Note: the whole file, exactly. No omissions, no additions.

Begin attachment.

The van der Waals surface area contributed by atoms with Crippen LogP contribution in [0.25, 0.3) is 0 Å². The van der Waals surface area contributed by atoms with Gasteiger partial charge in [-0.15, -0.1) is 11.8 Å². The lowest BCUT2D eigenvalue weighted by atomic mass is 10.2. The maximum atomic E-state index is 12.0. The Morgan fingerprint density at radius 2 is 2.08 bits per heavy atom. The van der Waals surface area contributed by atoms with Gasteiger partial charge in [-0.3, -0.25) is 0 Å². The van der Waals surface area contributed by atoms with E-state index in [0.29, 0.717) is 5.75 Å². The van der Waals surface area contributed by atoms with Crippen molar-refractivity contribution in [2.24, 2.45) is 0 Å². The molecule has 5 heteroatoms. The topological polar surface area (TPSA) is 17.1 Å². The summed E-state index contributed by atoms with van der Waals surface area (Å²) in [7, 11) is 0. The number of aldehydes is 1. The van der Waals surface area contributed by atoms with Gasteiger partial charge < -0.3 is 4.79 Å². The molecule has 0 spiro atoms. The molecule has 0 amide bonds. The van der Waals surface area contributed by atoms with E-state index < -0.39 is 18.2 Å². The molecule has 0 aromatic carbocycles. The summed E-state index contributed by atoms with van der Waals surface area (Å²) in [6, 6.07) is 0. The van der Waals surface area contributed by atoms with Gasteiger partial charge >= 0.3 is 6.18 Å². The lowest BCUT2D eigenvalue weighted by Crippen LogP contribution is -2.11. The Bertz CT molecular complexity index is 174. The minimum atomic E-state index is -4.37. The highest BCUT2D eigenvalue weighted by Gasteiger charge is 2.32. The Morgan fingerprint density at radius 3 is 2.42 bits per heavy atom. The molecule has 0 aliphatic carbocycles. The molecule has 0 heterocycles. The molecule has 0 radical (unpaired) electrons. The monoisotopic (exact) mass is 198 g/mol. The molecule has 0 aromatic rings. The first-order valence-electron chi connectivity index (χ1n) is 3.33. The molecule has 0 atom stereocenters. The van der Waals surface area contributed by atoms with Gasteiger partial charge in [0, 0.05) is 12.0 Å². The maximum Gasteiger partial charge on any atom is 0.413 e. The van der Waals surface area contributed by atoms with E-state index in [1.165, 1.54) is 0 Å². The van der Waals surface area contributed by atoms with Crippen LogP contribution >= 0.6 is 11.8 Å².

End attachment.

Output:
The van der Waals surface area contributed by atoms with Crippen LogP contribution in [0.25, 0.3) is 0 Å². The van der Waals surface area contributed by atoms with Gasteiger partial charge in [-0.15, -0.1) is 11.8 Å². The lowest BCUT2D eigenvalue weighted by atomic mass is 10.2. The maximum atomic E-state index is 12.0. The Morgan fingerprint density at radius 2 is 2.08 bits per heavy atom. The van der Waals surface area contributed by atoms with Gasteiger partial charge in [-0.3, -0.25) is 0 Å². The van der Waals surface area contributed by atoms with E-state index in [0.29, 0.717) is 5.75 Å². The van der Waals surface area contributed by atoms with Crippen molar-refractivity contribution in [2.24, 2.45) is 0 Å². The molecule has 5 heteroatoms. The topological polar surface area (TPSA) is 17.1 Å². The summed E-state index contributed by atoms with van der Waals surface area (Å²) in [7, 11) is 0. The number of aldehydes is 1. The van der Waals surface area contributed by atoms with Gasteiger partial charge < -0.3 is 4.79 Å². The molecule has 0 spiro atoms. The molecule has 0 amide bonds. The van der Waals surface area contributed by atoms with E-state index < -0.39 is 18.2 Å². The molecule has 0 aromatic carbocycles. The summed E-state index contributed by atoms with van der Waals surface area (Å²) in [6, 6.07) is 0. The van der Waals surface area contributed by atoms with Gasteiger partial charge >= 0.3 is 6.18 Å². The lowest BCUT2D eigenvalue weighted by Crippen LogP contribution is -2.11. The Bertz CT molecular complexity index is 174. The minimum atomic E-state index is -4.37. The highest BCUT2D eigenvalue weighted by Gasteiger charge is 2.32. The Morgan fingerprint density at radius 3 is 2.42 bits per heavy atom. The molecule has 0 aliphatic carbocycles. The molecule has 0 heterocycles. The molecule has 0 radical (unpaired) electrons. The monoisotopic (exact) mass is 198 g/mol. The molecule has 0 aromatic rings. The first-order valence-electron chi connectivity index (χ1n) is 3.33. The molecule has 0 atom stereocenters. The van der Waals surface area contributed by atoms with Gasteiger partial charge in [0, 0.05) is 12.0 Å². The maximum Gasteiger partial charge on any atom is 0.413 e. The van der Waals surface area contributed by atoms with E-state index in [1.165, 1.54) is 0 Å². The van der Waals surface area contributed by atoms with Crippen LogP contribution >= 0.6 is 11.8 Å².